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95 theses and 96 tears

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Apropos the counter-reformation afoot on the New Right, this is from the new WAPO profile of JD Vance:

Vance’s friends split the difference: They say he’s the same guy but he’s been radicalized.“I think he’s gotten a lot more bitter and cynical — appropriately,” conservative blogger Rod Dreher told me. To Dreher, the change in tone is justified by the course of American politics over the past five years. “Trump remained Trump — but the Left went berserk,” he wrote in a post defending Vance. Still, Dreher — who attended Vance’s 2019 baptism into the Catholic Church — worries about the toll campaigning is taking on his friend. “S–t-posting has become the signature style of young radicals on the right, and this is particularly a hazard I think for Christians,” he told me.

The surface-level changes are indeed striking. Yet the more I watched him, the more it seemed to me that the emerging canon of “what happened to J.D. Vance” commentary was missing the point. Vance’s new political identity isn’t so much a façade or a reversal as an expression of an alienated worldview that is, in fact, consistent with his life story. And now there’s an ideological home for that worldview: Vance has become one of the leading political avatars of an emergent populist-intellectual persuasion that tacks right on culture and left on economics. Known as national conservatism or sometimes “post-liberalism,” it is — in broad strokes — heavily Catholic, definitely anti-woke, skeptical of big business, nationalist about trade and borders, and flirty with Hungarian prime minister Viktor Orban

OK then.

Speaking of things I don’t understand, the radical right counter-reformation in France is being helmed by leading presidential candidate Eric Zemmour:

In a calculated move, Pope Francis is sacrificing Europe in a geostrategic choice, French philosopher Éric Zemmour said on French television channel CNews.

“I think he understood something that distressed his predecessors, and it’s that Europe is de-Christianizing at a phenomenal speed. So he considers, like many people around him, that Europe without Christianity is going to die,” Zemmour said. “And that, in any case, it is better to let it die, or at least it is better to leave it to others. Especially to Islam.”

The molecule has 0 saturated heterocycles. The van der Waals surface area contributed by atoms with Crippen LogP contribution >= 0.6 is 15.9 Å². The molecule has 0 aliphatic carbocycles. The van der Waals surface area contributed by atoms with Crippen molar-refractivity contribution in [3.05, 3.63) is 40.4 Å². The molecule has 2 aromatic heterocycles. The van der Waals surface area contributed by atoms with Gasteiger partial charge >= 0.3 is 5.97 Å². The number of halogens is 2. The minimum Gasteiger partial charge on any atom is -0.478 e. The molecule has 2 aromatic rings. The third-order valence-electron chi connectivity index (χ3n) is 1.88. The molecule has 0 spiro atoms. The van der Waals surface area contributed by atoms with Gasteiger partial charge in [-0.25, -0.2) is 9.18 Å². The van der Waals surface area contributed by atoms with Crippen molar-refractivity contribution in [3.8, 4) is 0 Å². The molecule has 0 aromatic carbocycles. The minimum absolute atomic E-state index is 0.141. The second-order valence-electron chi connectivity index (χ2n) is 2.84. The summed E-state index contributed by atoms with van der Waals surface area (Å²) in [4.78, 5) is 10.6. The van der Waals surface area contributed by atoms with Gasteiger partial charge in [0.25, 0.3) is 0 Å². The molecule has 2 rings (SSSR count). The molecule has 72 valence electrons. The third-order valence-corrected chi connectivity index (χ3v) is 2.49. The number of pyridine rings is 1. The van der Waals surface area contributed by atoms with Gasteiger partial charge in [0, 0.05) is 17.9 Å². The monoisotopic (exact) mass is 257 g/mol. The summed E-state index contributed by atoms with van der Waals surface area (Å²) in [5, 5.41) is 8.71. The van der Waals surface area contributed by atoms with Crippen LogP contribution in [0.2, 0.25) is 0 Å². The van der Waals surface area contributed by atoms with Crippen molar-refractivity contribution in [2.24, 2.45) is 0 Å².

Zemmour said that in his latest encyclical on fraternity and social friendship, Fratelli Tutti (“Brothers and Sister All”), issued on Oct. 3, the pope is supporting immigration, globalism and socialism, which in the pope’s view, will make the world a better place. Pope Francis said the encyclical was inspired by Grand Imam Ahmed al-Tayyeb, who is mentioned numerous times in the text, who is an Islamic scholar who supports the death penalty against apostates against Islam.

On the news program, Zemmour said after reading the text from the pope, he was “astonished by the naivety usually associated with pimply teenagers that was spread on almost every page. It was impressive,” he said. “Making the world a better place, that’s good when you’re 14 years old. As soon as you’re 15 and a half, you don’t believe in it anymore. I remind you that Jesus said, ‘My kingdom is not of this world.’ He was wiser. It’s, if you like, a kind of idealism.”

Zemmour said that past popes were more pragmatic and had an appreciation of national identities that Pope Francis — who recently approved of same-sex civil unions — has forsaken. 

“We had two great popes, John Paul II and Pope Benedict XVI. One was Polish, the other German, deeply European, deeply rooted in their national identities who believed in nations, who believed in European nations in particular,” Zemmour said. “So here we have a guy who comes from South America, who despises Europe, who obviously, as far as I know, hates France. In particular, he despises Europe, and then delivers a universalist discourse like a non-governmental organization.”

Zemmour’s parents were Berber Jews from Algeria. What I don’t know about contemporary French politics could fill many books, but this particular development seems . . . odd.

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